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INSIDER SECRET: Southwest is a great airline for business travelers and families. Making use of any of the five Southwest credit cards is a smart way to get free points, money back on inflight purchases and even free upgrades for an opportunity at a top-notch seat.
Southwest is one of our favorite airlines. They’ve got a unique seating system, awesome customer service and low-cost fares.
They also sport some of the best cobranded credit cards and an insanely great way to have someone travel with you for free, the Southwest Companion Pass.
But sometimes the seating system can be overwhelming and you end up with a not-so-great seat.
With a little practice and planning, you can master the Southwest boarding groups, and score the best seat possible.
How the Southwest Boarding Groups Work
Southwest does not assign seats. Instead, you board according to groups and choose your own seats onboard.
The groups are A, B and C and positions 1-60. For example, you could have A1, B22 or C59 listed on your boarding pass.
The boarding order is:
- Group A
- A-List & A-List Preferred, Family or Active Military in Uniform
- Group B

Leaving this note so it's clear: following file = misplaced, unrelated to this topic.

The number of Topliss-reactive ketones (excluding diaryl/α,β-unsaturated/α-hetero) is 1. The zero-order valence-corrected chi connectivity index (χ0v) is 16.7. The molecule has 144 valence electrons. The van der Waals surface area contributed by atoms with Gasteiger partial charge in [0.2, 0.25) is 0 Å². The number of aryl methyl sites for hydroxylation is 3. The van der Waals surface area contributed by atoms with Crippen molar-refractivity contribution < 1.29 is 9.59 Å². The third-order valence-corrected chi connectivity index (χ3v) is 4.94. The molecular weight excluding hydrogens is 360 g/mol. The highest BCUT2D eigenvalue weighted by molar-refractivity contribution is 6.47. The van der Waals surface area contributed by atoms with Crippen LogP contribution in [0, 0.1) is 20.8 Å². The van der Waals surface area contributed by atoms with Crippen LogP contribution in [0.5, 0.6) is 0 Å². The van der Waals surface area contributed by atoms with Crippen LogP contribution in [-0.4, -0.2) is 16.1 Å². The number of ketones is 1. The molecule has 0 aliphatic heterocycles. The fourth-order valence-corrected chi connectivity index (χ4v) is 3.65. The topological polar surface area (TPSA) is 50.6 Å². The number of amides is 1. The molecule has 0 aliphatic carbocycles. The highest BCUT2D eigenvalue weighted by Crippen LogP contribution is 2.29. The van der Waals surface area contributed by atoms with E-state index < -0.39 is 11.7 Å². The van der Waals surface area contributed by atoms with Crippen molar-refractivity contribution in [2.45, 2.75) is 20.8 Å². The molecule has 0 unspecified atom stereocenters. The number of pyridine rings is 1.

- Group C
You’re assigned a group and position based on the type of ticket you have, whether you paid for EarlyBird Check in, whether you have elite status and when you checked in.
Having the Southwest Rapid Rewards® Priority Credit Card is a great way to secure opportunities to board earlier. You’ll get four upgraded boardings (when available to positions A1 to A15) each account anniversary year (worth $30-$50 each, depending on the flight).
Apply Here: Southwest Rapid Rewards® Priority Credit Card
You’ll also score:
- Up to $75 in statement credits for eligible Southwest purchases each account anniversary year
- 20% back on Southwest inflight purchases
- 7,500 Southwest points on your account anniversary (worth ~$113 in Southwest flights)
- 1,500 tier qualifying points (TQPs) for each $10,000 in purchases up to $100,000 in purchases annually (which equal 15,000 TQPs)
Now let’s dive into some tips and tricks to master Southwest boarding groups and get on the plane earlier.
7 Tips and Tricks to Board Earlier on Southwest
1. Purchase EarlyBird Check-In
If you purchase a Wanna Get Away ticket, you can also pay for EarlyBird Check In, which automatically checks you in 36 hours ahead of your flight’s departure in the order that travelers purchased the service.